Seymour: idea of having Mali participate by sharing materials with Leo, especially things he likes (e.g. getting him his straw, swimsuit to go swim, etc).

Critical to all of the above: repetition. Leo learns best with frequent, brief, repeated opportunities to practice. So:
  • Action: plan regularly for soccer, or hiking, or other family fun.
INDEPENDENT WORK RESISTANCE
Squid & Seymour indicated Leo resistant to doing independent work, possibly due to boredom.
  • Action: Supervisor M and Squid will create 6 bins of activities for Leo to do during independent time, possibly including “my busy kits” activities. Bins can be rotated weekly to prevent boredom. About every 2 months, consider adding new materials and toys to keep it interesting, varied, and fun for Leo.
VISUAL SCHEDULE
Important strategy for increasing independence, further increasing Leo’s tolerance for new things and changes in routines; Important to expand schedule, and increase Leo’s independent use of schedule, rather than fade it out. Keep in mind- we all use schedules, datebooks, blackberry/iphones to maintain our schedules too.
  • Action 1: continue morning routine, switch “new straw” location, so Leo maintains flexibility around this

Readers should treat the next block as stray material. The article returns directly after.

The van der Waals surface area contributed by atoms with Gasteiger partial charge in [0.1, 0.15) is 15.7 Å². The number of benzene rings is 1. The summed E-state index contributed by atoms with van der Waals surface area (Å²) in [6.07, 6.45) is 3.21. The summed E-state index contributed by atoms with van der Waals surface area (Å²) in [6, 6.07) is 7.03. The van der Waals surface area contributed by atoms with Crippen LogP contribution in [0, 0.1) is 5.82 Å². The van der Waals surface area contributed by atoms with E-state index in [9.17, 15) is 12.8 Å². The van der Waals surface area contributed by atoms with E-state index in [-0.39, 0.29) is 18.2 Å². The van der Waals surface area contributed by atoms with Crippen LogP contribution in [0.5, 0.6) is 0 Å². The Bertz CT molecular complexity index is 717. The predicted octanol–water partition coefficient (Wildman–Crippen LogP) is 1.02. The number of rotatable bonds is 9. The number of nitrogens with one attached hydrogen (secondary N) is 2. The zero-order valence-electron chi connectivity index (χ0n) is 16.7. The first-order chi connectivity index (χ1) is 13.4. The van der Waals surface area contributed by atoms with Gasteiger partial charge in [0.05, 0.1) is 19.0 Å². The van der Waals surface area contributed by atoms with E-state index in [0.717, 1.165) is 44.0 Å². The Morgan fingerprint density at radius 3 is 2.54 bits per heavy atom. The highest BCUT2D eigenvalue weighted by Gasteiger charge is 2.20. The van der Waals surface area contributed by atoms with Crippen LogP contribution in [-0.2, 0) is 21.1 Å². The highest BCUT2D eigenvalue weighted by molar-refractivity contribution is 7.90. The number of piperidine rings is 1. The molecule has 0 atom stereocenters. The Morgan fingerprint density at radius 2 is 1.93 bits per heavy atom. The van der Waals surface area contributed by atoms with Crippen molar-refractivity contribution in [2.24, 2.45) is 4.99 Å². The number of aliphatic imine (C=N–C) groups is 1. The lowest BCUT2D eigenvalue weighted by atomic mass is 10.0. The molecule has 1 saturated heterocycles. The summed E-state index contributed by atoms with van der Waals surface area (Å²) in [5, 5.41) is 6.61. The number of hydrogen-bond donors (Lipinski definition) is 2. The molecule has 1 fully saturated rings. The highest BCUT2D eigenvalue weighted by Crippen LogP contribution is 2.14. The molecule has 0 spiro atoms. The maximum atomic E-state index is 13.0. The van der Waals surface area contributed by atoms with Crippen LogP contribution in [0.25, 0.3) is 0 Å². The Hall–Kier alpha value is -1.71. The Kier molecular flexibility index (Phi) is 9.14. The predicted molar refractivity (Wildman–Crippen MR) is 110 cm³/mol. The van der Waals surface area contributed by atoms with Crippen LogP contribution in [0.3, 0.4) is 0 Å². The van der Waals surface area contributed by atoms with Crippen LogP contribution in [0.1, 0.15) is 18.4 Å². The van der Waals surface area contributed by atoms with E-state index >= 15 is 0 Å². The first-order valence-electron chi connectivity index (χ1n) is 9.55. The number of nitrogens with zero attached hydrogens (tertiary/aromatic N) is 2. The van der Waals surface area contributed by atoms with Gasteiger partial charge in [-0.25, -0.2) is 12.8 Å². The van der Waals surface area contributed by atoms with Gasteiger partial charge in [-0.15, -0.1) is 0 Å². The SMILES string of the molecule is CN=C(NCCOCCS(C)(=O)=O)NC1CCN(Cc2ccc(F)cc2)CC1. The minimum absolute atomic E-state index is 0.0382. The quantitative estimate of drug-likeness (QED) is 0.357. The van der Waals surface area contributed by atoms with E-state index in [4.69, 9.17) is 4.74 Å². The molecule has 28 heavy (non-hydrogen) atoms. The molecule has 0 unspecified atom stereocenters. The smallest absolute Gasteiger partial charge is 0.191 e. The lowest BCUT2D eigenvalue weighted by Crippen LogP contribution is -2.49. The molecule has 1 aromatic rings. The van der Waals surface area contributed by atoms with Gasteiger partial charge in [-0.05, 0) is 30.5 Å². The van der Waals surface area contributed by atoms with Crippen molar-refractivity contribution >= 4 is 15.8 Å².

• Action 2: begin using schedule for evening routine or “witching hour”
  • Action 3: next steps to increase independence- Leo should independently travel to schedule, and/or keep modified version of schedule on his person
  • Action 4: Leo should set up parts of schedule in which there is some choice
GOOGLE SPREADSHEET
Revising the online google spreadsheet: make more quantitave for more effective analysis, also quicker to complete.
  • Action: Supervisor M gave Squid sample of more ideal formatting, Squid will implement.

3 comments:

  1. [happy cheers, claps and dances in the background at all times throughout this comment]

    Thrilled plus to read how well Leo is going and thank you for writing out what he is working on, what he will be working on, and the programming involved. It's really helping me review some thing with Charlie----he needs to keep increasing his independent leisure activities, too, and to have continued access to visual activity schedules. Further, teaching a child to use the schedule independently is key; Charlie tends easily to become prompt dependent.

    It was really this year that Charlie started to be pretty much 100% (give or take) with BMs. At school, they have it on his schedule for him to go every 2 hours. But after he gets the card to use the bathroom, he then has to go find a therapist or teacher and tell them he needs to use it, and this extra step of communication seems to be helping.

    Happily thinking of Leo and the other kids on the trampoline, together.

    ReplyDelete
  2. Anonymous7:53 PM

    Just a quick remark re: the pants -- What about suspenders?

    ReplyDelete
  3. @kristina thanks for the reassurance about the BMs. I have confidence that we'll get there eventually, given that his skills slowly but steadily increase, but it's good to hear about Charlie truly arriving.

    @anonymous: Suspenders: We may get there!

    ReplyDelete

Respectful disagreement encouraged.